• If NKU makes a timely commitment to exit KERS, NKU employees in KERS would continue to accrue KERS benefits through June 30, 2019. Thereafter, these employees would participate in NKU’s existing defined contribution plan with TIAA in which each employee contributes 5% of their salary and NKU contributes 10%. Employees would retain all KERS benefits they accrued through June 30, 2019, and those retained benefits could not be reduced.
  • If NKU makes a timely commitment by June 30, 2018 to exit the KERS system effective July 1, 2019, NKU’s financial commitment would be as follows:

    • NKU’s KERS contribution would remain at this year’s level for FY19 and FY20, eliminating the nearly $13M annual budget hit beginning this coming fiscal year.

    • Beginning in FY21, NKU will pay off its unfunded KERS liability over 30 years, with no interest.  All estimates provided to us and our own projections indicate that our annual payment over those 30 years would be appreciably lower than our projected annual KERS contribution beginning next year.

    • This pension bill provides the only meaningful relief from the pending $13M increase in our KERS contribution.

There are many complex dimensions to House Bill 362 and its implementation by KERS, including most importantly how KERS computes NKU’s unfunded liability. Today, we don’t know what that unfunded liability will be under the terms of the bill. What we do know is that any increase in our annual contribution required to pay this liability off over 30 years cannot exceed 5% per year from today’s contribution level beginning FY21.

Because House Bill 362 included many changes from its earlier Senate version, we have not had time to fully assess the impact that exiting KERS would have on the university.  All evidence to date points to this bill offering the best and only option to avoid the pending drastic increase in our pension costs that will have serious consequences for our workforce.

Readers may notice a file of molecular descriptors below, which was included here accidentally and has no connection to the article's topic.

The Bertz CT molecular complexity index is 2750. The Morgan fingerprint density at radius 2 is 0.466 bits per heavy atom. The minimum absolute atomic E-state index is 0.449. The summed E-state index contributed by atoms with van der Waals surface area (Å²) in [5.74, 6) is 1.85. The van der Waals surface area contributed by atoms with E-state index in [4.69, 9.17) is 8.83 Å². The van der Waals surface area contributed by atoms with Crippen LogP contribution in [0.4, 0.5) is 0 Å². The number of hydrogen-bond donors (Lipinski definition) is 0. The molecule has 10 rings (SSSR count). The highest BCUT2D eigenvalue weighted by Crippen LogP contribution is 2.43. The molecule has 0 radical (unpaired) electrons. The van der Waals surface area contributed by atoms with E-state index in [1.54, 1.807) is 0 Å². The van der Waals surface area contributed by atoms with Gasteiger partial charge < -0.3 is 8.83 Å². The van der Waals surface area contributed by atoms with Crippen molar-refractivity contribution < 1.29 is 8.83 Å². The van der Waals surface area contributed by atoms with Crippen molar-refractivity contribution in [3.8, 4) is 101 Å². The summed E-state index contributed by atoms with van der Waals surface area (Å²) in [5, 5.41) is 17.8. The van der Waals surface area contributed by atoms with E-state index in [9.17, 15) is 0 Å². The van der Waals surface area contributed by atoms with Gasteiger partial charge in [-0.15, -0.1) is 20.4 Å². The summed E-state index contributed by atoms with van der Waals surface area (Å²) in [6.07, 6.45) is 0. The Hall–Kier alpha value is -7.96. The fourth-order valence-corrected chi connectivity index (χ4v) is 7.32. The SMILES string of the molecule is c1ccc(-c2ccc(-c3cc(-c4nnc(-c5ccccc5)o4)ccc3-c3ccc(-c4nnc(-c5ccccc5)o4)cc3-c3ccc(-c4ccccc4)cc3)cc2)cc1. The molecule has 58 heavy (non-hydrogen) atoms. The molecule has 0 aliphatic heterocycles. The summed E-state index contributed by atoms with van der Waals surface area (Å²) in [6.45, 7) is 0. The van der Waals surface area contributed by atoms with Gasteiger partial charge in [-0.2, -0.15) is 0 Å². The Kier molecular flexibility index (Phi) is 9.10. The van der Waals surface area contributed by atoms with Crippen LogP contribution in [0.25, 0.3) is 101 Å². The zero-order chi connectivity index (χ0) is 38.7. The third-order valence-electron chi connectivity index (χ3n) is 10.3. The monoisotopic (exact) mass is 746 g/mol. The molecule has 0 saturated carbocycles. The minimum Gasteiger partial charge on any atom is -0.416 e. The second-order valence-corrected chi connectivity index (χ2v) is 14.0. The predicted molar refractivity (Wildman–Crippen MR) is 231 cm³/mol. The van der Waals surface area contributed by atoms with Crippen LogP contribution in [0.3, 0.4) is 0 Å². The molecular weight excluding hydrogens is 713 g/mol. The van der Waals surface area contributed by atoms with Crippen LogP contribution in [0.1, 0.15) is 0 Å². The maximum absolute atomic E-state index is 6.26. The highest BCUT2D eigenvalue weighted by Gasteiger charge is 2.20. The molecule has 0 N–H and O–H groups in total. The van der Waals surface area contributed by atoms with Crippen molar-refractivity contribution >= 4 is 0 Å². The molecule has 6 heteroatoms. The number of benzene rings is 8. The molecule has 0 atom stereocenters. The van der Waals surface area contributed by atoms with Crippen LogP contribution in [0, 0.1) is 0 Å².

If House Bill 362 is restored in the final days of the General Assembly and NKU is provided this opportunity to exit KERS, we will continue to evaluate the impact of any such transition on each NKU employee currently in KERS to ensure we can mitigate any adverse impact appropriately before proceeding to make such a change.

We will continue to research the pension bill options and will provide you with additional information as we learn more.  

More on Tenure

The General Assembly has not passed a bill that eliminates tenure. Rather, the General Assembly has passed a bill that explicitly provides universities authority to remove tenured faculty members when the reduction is a result of the Board discontinuing or modifying an academic program upon determining that program changes are in the university's best interest due to low enrollment, financial feasibility, budgetary constraints, or declaration of financial exigency. This bill requires 10 days’ notice before taking such action.

While I understand this bill has caused concern among faculty on our campus, I want to be clear – NKU has firmly established policies in our Faculty Handbook that provide due process for removing tenured faculty members under these conditions, and we have no plans to change how we handle such situations.

The bill passed by the General Assembly does not prevent universities from continuing to apply existing policies that are consistent with this bill, as our policies are. The bill has not modified the rights provided to tenured faculty that are contained in the Faculty Handbook under such circumstances.  As such, passage of this bill would not change our process if a tenured faculty member was adversely impacted by discontinuance or modification of a program.

More on Tuition Waivers

Finally, another bill was passed that changes the state’s tuition waiver legislation. The change only applies to employees utilizing the waiver at other institutions. NKU faculty and staff as well as their family members who are taking classes at NKU will not be impacted. We are continuing to study how this change might impact those employees who use the waiver at other institutions, and in the meantime we will make determinations of how best to proceed on a case-by-case basis.

I know this is a lot to process and I do understand the uncertainty and anxiety you may be experiencing.  Please know that we are doing everything we can to minimize the negative impact of more budget cuts and escalating pension costs.  As many of you know, our budget process has included several budget forums and the gathering of suggestions from the campus via our online budget suggestion site which has generated a large number of suggestions currently under review.



Gerard A. St. Amand
Interim President
Northern Kentucky University
Nunn Drive
800 Lucas Administrative Center
Highland Heights, KY 41099
Phone: 859-572-5123
Fax: 859-572-6696